Read More Show Less
Climate activist Greta Thunberg discusses EU plans to tackle the climate emergency with Parliament's environment committee on March 4, 2020. CC-BY-4.0: © European Union 2020 – Source: EP

By Abdullahi Alim

The 2008 financial crisis spurred a number of youth movements including Occupy Wall Street and the Arab Spring. A decade later, this anger resurfaced in a new wave of global protests, from Hong Kong to Beirut to London, only this time driven by the children of the 2008 financial crisis.

Read More Show Less
A climate activist holds a victory sign in Washington, DC. after President Obama announced that he would reject the Keystone XL Pipeline proposal on November 6, 2015. Mark Wilson / Getty Images

By Jake Johnson

The Supreme Court late Monday upheld a federal judge's rejection of a crucial permit for Keystone XL and blocked the Trump administration's attempt to greenlight construction of the 1,200-mile crude oil project, the third such blow to the fossil fuel industry in a day—coming just hours after the cancellation of the Atlantic Coast Pipeline and the court-ordered shutdown of the Dakota Access Pipeline.

Read More Show Less
A forest fire in Yakutsk in eastern Siberia on June 2, 2020. Yevgeny Sofroneyev / TASS via Getty Images

Once thought too frozen to burn, Siberia is now on fire and spewing carbon after enduring its warmest June ever, according to CNN.

Read More Show Less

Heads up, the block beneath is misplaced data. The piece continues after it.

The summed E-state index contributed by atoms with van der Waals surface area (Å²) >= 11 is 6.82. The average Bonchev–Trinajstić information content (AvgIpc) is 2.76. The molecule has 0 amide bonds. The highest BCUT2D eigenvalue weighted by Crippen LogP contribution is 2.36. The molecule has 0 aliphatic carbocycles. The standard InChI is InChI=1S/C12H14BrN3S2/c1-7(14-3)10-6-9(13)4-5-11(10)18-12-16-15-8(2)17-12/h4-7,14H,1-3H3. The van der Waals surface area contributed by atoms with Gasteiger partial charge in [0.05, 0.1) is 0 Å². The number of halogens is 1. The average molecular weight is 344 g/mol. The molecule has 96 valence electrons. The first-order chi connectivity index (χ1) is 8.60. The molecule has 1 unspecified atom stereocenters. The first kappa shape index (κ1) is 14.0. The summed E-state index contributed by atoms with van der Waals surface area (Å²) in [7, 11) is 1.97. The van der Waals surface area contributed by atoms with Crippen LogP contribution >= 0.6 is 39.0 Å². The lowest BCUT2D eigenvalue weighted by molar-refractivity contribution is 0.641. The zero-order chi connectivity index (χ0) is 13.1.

The Colima fir tree's distribution has been reduced to the area surrounding the Nevado de Colima volcano. Agustín del Castillo

By Agustín del Castillo

For 20 years, the Colima fir tree (Abies colimensis) has been at the heart of many disputes to conserve the temperate forests of southern Jalisco, a state in central Mexico. Today, the future of this tree rests upon whether the area's avocado crops will advance further and whether neighboring communities will unite to protect it.

Read More Show Less

Trending

Independent environmental certifications offer a better indicator of a product's eco credentials, including labor conditions for workers involved in production. Flickr / CC by 2.0

By Jeanette Cwienk

This summer's high street fashions have more in common than styles and colors. From the pink puff-sleeved dream going for just €19.99 ($22.52) at H&M, to Zara's elegant €12.95 ($14.63) halter-neck dress, clothing stores are alive with cheap organic cotton.

"Sustainable" collections with aspirational own-brand names like C&A's "Wear the change," Zara's "join life" or H&M's "CONSCIOUS" are offering cheap fashion and a clean environmental conscience. Such, at least, is the message. But is it really that simple?

Read More Show Less